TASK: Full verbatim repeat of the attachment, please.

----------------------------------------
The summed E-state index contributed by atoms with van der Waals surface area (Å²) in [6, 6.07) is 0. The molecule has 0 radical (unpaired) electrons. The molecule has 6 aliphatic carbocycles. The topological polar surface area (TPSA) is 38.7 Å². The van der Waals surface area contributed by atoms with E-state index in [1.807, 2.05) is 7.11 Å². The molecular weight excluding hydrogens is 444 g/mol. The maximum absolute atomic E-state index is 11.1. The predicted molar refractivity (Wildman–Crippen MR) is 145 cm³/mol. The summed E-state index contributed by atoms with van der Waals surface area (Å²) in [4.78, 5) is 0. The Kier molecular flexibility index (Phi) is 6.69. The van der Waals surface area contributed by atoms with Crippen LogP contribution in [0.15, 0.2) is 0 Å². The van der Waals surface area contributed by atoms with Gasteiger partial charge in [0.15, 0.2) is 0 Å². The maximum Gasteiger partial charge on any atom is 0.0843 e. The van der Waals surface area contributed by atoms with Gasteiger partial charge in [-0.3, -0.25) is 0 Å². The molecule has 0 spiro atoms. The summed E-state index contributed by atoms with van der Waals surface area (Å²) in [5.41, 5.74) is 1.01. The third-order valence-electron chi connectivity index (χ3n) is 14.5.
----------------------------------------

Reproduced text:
The summed E-state index contributed by atoms with van der Waals surface area (Å²) in [6, 6.07) is 0. The molecule has 0 radical (unpaired) electrons. The molecule has 6 aliphatic carbocycles. The topological polar surface area (TPSA) is 38.7 Å². The van der Waals surface area contributed by atoms with E-state index in [1.807, 2.05) is 7.11 Å². The molecular weight excluding hydrogens is 444 g/mol. The maximum absolute atomic E-state index is 11.1. The predicted molar refractivity (Wildman–Crippen MR) is 145 cm³/mol. The summed E-state index contributed by atoms with van der Waals surface area (Å²) in [4.78, 5) is 0. The Kier molecular flexibility index (Phi) is 6.69. The van der Waals surface area contributed by atoms with Crippen LogP contribution in [0.15, 0.2) is 0 Å². The van der Waals surface area contributed by atoms with Gasteiger partial charge in [0.15, 0.2) is 0 Å². The maximum Gasteiger partial charge on any atom is 0.0843 e. The van der Waals surface area contributed by atoms with Gasteiger partial charge in [-0.3, -0.25) is 0 Å². The molecule has 0 spiro atoms. The summed E-state index contributed by atoms with van der Waals surface area (Å²) in [5.41, 5.74) is 1.01. The third-order valence-electron chi connectivity index (χ3n) is 14.5.